Sarah Thornhill is the third book in Kate Grenville’s loose trilogy depicting life in the early days after Australia’s settlement. Like the previous novels, The Secret River (2005) and The Lieutenant (2008), Sarah Thornhill fictionalises actual stories of settlement. In the process, Grenville transforms our history into something immediate and tangible, which gives readers the chance to enter our shared past.
There are, of course, many arguments about the use of history in fiction, and the gulf between what ‘really’ happened and the representation of events. In a way, Sarah Thornhill grew from this tension between fiction and history. The novel was inspired by a family story passed down to Grenville, regarding the tragic early death of one of the daughters of Solomon Wiseman (a loose model for The Secret River’s Will Thornhill). This contradicted Grenville’s research, which suggested that Wiseman’s daughters had lived long lives. If that was the case, who was it that died? From this historical knot a complicated tale of love, loss, and culture was born.
The eponymous Sarah Thornhill is the youngest daughter of emancipated convict Will Thornhill. If The Secret River was about the young nation’s darker secrets, Sarah Thornhill concerns familial secrets and their repercussions. Sarah, like many of the trilogy’s characters, is caught between two worlds. As the daughter of a convict, she cannot read or write, but now that Will is one of the wealthiest landowners along the Hawkesbury River she is leading a genteel life. Although it is only the 1820s, the entire settlement is already putting its violent past behind it as speedily as possible. There is much repression of origins and experience as a result. Sarah’s mother is long dead, and Will has remarried a woman we know as ‘Ma’. It is Ma who completes the job that Will – tentatively, ambivalently, murderously – began when he asserted his right to the Hawkesbury’s fertile lands by killing some of its original occupants. But while Will elevated his class status through brutality, Ma uses gossip and innuendo to bolster her family’s place in the world.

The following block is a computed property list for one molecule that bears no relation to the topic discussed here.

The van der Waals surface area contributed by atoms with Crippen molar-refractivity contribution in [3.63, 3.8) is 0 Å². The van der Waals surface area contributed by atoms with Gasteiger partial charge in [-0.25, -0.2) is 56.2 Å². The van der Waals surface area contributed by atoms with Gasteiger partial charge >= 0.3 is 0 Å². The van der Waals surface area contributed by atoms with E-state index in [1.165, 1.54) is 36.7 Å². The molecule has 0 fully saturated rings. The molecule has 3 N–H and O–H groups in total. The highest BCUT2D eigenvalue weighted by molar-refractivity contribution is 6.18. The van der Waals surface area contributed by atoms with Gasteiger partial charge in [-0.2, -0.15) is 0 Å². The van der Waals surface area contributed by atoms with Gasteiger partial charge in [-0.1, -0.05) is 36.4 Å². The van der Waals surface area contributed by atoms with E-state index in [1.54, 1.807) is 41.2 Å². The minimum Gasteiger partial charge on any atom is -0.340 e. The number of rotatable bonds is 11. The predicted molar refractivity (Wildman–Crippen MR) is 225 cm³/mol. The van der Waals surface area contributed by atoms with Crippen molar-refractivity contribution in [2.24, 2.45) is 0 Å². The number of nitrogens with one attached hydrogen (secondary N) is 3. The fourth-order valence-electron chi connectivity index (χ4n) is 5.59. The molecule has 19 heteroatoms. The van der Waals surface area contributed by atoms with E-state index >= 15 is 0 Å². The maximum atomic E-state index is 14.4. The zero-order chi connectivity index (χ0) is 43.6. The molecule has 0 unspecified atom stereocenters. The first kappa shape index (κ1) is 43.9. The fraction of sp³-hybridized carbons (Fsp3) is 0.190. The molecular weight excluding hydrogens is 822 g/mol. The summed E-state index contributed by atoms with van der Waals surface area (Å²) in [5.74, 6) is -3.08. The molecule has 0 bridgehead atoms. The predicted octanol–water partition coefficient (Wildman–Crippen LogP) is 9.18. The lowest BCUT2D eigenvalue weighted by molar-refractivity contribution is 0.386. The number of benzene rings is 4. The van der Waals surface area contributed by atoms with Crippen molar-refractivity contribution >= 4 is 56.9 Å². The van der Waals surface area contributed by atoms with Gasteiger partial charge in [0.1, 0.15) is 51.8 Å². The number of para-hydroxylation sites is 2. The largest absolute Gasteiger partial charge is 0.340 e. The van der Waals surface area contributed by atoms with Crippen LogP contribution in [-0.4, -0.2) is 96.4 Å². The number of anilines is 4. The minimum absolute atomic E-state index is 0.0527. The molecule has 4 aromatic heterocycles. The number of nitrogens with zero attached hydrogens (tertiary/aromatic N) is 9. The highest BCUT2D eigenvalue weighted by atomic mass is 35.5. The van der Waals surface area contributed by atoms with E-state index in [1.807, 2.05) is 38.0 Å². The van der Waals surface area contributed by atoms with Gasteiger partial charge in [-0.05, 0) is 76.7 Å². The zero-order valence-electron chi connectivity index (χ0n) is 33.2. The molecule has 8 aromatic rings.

Sarah Thornhill is written from Sarah’s point of view; her voice is strong and true. The rhythms of her speech alone take this novel a long way. Even as a child, Sarah knows there are things that cannot be mentioned. She learns that she has an elder brother, Dick, but no one will tell her why he left home. ‘That’s how it was on the Hawkesbury. Everything hidden away and those everlasting cliffs and ridges blocking us into the narrow valley. I wanted to push them back, get a clear look at all the things people knew but wouldn’t say.’
Alhough only ten years old, Sarah becomes attached to Jack Langland, a friend of her eldest brother (another Will). The two men go sealing each year; on his return Jack always brings Sarah a gift. What starts as a game between a child and a young man turns into a love affair, one complicated by the fact that Jack’s mother is Aboriginal. Jack, desperate to please, neither Indigenous nor English, is merely tolerated. Sarah and other more generous-spirited folk agree that while Jack’s skin is dark he is the same as everyone else. But he isn’t. ‘He knew better than me. Knew the colourof your skin and thecolour of your mother’s skin wasn’t a thing you could brush aside. It was part of who you were, even if no one wanted to talk about it.’
Some of the best writing in Sarah Thornhill concerns the body – the love it makes (‘Like a hunger or a thirst, what I felt for Jack. Not anything in your power to say no to’); and the brutality it inflicts: ‘Snatched at my hair, tore it out in strands, glad of the pain ...’ It is about the colour of skin and, as Jack’s tattoos suggest, the marks we leave on ourselves.